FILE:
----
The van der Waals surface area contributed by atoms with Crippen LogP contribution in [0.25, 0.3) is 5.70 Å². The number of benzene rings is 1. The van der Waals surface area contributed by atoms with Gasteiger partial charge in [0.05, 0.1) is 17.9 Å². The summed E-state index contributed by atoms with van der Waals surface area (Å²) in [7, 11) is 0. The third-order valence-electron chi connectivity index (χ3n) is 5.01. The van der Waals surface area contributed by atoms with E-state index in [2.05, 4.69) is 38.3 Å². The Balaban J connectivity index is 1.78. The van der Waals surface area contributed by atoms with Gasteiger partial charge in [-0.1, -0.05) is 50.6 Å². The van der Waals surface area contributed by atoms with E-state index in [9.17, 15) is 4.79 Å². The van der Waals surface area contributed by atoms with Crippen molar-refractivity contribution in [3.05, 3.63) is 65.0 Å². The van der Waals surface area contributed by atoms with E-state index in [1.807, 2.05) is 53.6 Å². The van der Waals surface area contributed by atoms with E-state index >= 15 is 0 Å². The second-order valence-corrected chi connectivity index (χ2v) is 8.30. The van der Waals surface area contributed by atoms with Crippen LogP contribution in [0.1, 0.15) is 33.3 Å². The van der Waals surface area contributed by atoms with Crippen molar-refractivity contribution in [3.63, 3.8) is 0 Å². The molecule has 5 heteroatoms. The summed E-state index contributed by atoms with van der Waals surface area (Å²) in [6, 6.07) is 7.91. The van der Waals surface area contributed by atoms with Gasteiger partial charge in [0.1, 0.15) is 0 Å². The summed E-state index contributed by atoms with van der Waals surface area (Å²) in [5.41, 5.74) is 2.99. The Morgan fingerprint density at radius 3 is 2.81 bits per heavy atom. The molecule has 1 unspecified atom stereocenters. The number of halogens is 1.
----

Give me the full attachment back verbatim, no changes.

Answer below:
The van der Waals surface area contributed by atoms with Crippen LogP contribution in [0.25, 0.3) is 5.70 Å². The number of benzene rings is 1. The van der Waals surface area contributed by atoms with Gasteiger partial charge in [0.05, 0.1) is 17.9 Å². The summed E-state index contributed by atoms with van der Waals surface area (Å²) in [7, 11) is 0. The third-order valence-electron chi connectivity index (χ3n) is 5.01. The van der Waals surface area contributed by atoms with E-state index in [2.05, 4.69) is 38.3 Å². The Balaban J connectivity index is 1.78. The van der Waals surface area contributed by atoms with Gasteiger partial charge in [-0.1, -0.05) is 50.6 Å². The van der Waals surface area contributed by atoms with E-state index in [9.17, 15) is 4.79 Å². The van der Waals surface area contributed by atoms with Crippen molar-refractivity contribution in [3.05, 3.63) is 65.0 Å². The van der Waals surface area contributed by atoms with E-state index in [1.807, 2.05) is 53.6 Å². The van der Waals surface area contributed by atoms with E-state index >= 15 is 0 Å². The second-order valence-corrected chi connectivity index (χ2v) is 8.30. The van der Waals surface area contributed by atoms with Crippen LogP contribution in [0.1, 0.15) is 33.3 Å². The van der Waals surface area contributed by atoms with Crippen molar-refractivity contribution in [3.63, 3.8) is 0 Å². The molecule has 5 heteroatoms. The summed E-state index contributed by atoms with van der Waals surface area (Å²) in [6, 6.07) is 7.91. The van der Waals surface area contributed by atoms with Gasteiger partial charge in [0.1, 0.15) is 0 Å². The summed E-state index contributed by atoms with van der Waals surface area (Å²) in [5.41, 5.74) is 2.99. The Morgan fingerprint density at radius 3 is 2.81 bits per heavy atom. The molecule has 1 unspecified atom stereocenters. The number of halogens is 1.